gay marriage in rural states: what's up?

Discussion in 'Politics' started by hottcjimmyv, May 8, 2009.

  1. hottcjimmyv

    hottcjimmyv Member

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    So I grew up as a progressive in what is currently a very conservative state (Tennessee), and I'm now going to school in Vermont, a very liberal, but VERY rural state (we have Ben and Jerry and cows--that's about it). All my life I've heard about NYC, LA: the bastions of American liberalism and then the "fly-over": the backwards red states that persecute anyone other than white Anglo-Saxon protestants.

    My question is two-fold: why are largely rural states like Iowa, Maine, CT, MA and VT the states that are currently most sympathetic to gay marriage and does this represent a massive shift in the country where NYC and LA aren't quiet as funky, fresh and fly as the fly-over.

    Opinions?
     
  2. jason_els

    jason_els <img border="0" src="/images/badges/gold_member.gi

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    Because New England retains its libertarian heritage. I can't speak to Iowa but have found Iowans to be along the same lines. New Englanders, in case you haven't noticed, tend to be independent people. The constitution of the state you're now attending school in is the oldest in the country and goes back to Vermont's existence as an independent republic. New England was the birthplace of not only independence, but abolition and suffrage as well. Vermont, uniquely, has had no history of slavery.

    Gay marriage has opposition within New England of course, yet there's a sensibility that tends to mute any bigotry in favor of giving the other person the benefit of the doubt when it comes to civic rights.
     
  3. andrexx

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    I can't speak for the east and west coasts, but I live in Minnesota, which is (obviously) just north of Iowa. While Minnesotans and Iowans seem to live conservative lifestyles, we (and the rest of the upper-Midwest) tend to be left-leaning progressives. Minnesota consistently votes blue and in any moderately-sized city, it's difficult to find conservatives.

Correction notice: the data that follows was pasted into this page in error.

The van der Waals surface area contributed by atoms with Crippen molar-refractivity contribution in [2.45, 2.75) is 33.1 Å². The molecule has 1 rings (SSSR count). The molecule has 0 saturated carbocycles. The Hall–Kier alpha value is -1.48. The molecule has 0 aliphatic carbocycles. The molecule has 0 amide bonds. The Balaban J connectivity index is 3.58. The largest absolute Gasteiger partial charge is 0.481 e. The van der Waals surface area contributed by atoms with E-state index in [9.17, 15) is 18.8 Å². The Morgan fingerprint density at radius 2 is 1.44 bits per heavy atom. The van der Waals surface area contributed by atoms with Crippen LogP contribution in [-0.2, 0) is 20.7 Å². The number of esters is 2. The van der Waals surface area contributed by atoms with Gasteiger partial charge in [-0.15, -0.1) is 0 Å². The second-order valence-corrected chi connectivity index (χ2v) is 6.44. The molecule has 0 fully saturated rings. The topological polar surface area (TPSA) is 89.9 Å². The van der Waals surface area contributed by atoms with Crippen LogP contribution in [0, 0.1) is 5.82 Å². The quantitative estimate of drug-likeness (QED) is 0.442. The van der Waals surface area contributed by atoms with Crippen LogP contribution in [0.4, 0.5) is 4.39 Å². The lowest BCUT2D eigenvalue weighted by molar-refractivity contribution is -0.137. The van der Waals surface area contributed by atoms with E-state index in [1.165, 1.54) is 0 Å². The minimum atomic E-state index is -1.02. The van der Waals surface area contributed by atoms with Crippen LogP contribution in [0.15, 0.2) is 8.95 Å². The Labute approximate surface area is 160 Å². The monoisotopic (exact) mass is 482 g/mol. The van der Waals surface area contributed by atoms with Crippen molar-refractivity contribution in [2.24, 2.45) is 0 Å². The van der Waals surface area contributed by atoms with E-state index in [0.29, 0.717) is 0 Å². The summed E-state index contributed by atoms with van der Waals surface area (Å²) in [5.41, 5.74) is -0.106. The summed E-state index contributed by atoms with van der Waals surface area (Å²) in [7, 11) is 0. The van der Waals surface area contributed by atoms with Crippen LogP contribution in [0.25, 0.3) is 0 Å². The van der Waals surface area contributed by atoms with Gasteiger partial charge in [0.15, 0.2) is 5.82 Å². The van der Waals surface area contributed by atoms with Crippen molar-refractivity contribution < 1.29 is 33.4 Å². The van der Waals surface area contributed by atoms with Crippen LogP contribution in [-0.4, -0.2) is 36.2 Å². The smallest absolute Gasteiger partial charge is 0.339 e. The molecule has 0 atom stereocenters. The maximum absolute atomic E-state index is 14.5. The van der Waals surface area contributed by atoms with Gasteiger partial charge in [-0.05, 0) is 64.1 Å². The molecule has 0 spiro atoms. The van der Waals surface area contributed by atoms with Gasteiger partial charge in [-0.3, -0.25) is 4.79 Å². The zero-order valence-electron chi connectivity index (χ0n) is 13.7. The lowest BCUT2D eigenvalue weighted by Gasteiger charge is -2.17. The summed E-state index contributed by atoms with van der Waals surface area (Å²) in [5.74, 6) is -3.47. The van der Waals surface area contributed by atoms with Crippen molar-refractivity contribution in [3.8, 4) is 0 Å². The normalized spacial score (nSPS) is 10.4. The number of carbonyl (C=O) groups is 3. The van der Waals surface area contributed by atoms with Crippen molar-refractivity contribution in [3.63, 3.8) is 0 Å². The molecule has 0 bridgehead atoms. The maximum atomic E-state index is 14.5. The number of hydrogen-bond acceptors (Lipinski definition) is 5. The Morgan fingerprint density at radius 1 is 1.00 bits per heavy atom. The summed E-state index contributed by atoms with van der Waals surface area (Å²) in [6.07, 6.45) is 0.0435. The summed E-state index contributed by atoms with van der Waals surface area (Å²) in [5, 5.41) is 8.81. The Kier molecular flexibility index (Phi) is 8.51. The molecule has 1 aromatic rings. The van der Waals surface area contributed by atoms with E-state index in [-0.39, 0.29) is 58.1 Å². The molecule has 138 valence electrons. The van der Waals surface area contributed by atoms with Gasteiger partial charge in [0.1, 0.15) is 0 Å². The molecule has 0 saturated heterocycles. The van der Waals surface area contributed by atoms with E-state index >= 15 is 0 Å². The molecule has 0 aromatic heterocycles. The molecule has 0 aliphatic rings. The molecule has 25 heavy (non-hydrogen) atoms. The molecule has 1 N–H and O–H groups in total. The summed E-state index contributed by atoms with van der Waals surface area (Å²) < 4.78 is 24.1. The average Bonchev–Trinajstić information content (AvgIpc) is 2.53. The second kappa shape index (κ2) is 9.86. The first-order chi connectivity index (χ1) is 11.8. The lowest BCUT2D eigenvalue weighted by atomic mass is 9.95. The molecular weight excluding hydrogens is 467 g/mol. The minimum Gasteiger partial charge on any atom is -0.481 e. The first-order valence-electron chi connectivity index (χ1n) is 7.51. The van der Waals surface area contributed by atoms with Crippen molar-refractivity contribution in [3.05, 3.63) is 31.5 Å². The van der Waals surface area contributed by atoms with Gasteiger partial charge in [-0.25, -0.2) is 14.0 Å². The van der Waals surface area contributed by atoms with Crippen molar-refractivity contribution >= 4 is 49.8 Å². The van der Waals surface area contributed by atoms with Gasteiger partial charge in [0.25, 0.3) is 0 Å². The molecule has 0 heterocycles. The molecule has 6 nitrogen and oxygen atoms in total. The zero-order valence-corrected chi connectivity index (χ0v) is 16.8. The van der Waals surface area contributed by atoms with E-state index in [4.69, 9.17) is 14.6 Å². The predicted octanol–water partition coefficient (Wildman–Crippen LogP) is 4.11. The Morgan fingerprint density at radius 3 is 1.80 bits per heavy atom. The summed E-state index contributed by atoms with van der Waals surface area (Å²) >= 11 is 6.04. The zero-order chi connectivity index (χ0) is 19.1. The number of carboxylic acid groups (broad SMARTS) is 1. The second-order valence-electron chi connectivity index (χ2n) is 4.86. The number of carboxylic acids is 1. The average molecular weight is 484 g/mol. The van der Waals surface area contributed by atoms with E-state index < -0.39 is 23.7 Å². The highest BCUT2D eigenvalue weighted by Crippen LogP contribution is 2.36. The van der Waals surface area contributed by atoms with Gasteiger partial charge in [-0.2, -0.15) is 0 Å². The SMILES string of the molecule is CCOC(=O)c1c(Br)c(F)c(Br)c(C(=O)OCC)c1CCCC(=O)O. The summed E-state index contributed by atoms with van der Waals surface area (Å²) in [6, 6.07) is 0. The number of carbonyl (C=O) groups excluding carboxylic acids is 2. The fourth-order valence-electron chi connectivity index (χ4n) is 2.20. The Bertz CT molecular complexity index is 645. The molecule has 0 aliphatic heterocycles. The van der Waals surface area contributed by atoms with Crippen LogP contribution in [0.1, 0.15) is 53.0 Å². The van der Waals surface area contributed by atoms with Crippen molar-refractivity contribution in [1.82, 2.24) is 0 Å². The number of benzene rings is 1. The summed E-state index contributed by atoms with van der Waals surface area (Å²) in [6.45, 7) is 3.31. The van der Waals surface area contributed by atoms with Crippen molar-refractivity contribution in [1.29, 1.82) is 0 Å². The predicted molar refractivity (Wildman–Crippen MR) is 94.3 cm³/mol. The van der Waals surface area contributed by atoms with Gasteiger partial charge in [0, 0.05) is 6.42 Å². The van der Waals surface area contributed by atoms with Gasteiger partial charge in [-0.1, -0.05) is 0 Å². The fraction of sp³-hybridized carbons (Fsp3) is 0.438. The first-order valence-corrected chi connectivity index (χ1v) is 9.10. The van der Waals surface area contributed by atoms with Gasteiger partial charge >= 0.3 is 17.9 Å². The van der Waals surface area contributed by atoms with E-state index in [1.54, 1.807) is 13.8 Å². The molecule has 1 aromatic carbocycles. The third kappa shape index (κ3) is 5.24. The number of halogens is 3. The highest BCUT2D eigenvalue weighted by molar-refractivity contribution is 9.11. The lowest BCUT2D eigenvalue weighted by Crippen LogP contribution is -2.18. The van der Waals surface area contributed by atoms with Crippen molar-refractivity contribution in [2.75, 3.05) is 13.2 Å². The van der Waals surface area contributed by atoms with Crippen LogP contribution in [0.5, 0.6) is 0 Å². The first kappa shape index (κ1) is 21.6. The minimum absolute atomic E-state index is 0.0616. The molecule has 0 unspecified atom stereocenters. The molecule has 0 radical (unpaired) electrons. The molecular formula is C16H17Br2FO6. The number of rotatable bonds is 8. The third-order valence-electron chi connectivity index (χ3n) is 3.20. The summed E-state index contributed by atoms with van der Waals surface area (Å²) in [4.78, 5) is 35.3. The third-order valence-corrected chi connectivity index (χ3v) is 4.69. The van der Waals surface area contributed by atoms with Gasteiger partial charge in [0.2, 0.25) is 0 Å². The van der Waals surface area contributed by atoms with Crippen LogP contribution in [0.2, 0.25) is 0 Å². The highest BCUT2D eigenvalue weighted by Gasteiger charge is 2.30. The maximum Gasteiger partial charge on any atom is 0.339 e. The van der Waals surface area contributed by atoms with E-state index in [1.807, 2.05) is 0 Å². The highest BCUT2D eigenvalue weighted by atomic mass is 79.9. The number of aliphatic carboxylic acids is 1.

Iowa is much the same. The problem is that the upper-Midwest is often categorized along with the rest of the largely conservative Midwest and mountain-states. We're the progressives in the middle of the country and don't be too surprised when you see policy changes like this. :p
     
  4. BiItalianBro

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    I was in a long term gay relationship (5 years) with an Iowan (who is totally LPSG material lol) and a part time Iowa resident. Being a southern native who has spent all of his adult life in large urban areas, there was a little culture shock. Not culture shock in a bad way...it is just that they are not loud people who will get in your face to convert someone to their opinion. There is not much racial diversity...and neither DSM or Cedar Rapids have anything remotely close to a 'gayberhood'. In fact, the one gay bar in CR at the time was a rehabed McDonalds building...you payed the cover in the drive thru window lol (not kidding).

    I did find Iowans are very VERY independent people...also very private people. So, even though they may not 'agree' with what you are 'doing' they will respect your right to do it...as long as it does not cause harm to others, of course. I also thought that it was interesting that a city like Cedar Rapids, metro pop about 110K had something like 6 or 7 adult bookstores. Hmmm.
     
  5. Guy-jin

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    It's more a New England thing than a "rural states" thing.

    Think "Don't Tread On Me" and "Live Free Or Die". These are the mantras New Englanders have ingrained in them as children.

    Expect New Hampshire to be legalizing it very shortly as well.

    (I don't know much about Iowa, though.)
     
  6. Bbucko

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    Massachusetts, at least Eastern Massachusetts (excluding the Cape) is actually pretty urban, in a depressed dead-mill town kinda way: Lowell, Lawrence, Lynn, Brockton, Fall River, New Bedford, Taunton, Worcester...none of those municipalities could be labeled rural or suburban at all (and I've left out the unambiguously urban place close to Boston like Revere, Chelsea, Quincy, Everett, Arlington, etc which really are essentially Boston's outlying neighborhoods).

    Although many here with no real knowledge of New England or its history will disagree with me on this, it's not New England that's changed since WW2: it is just as conservative as it ever was. What's changed is the Republican party's aggressive use of wedge issues (God, Guns & Gays) and its whole "Southern Strategy" that has alienated the live-and-let-live and modest conservatives from Norwalk to Eastport and from Newport to Burlington.
     
  7. B_Nick8

    B_Nick8 New Member

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    New England's just cool is all.
     
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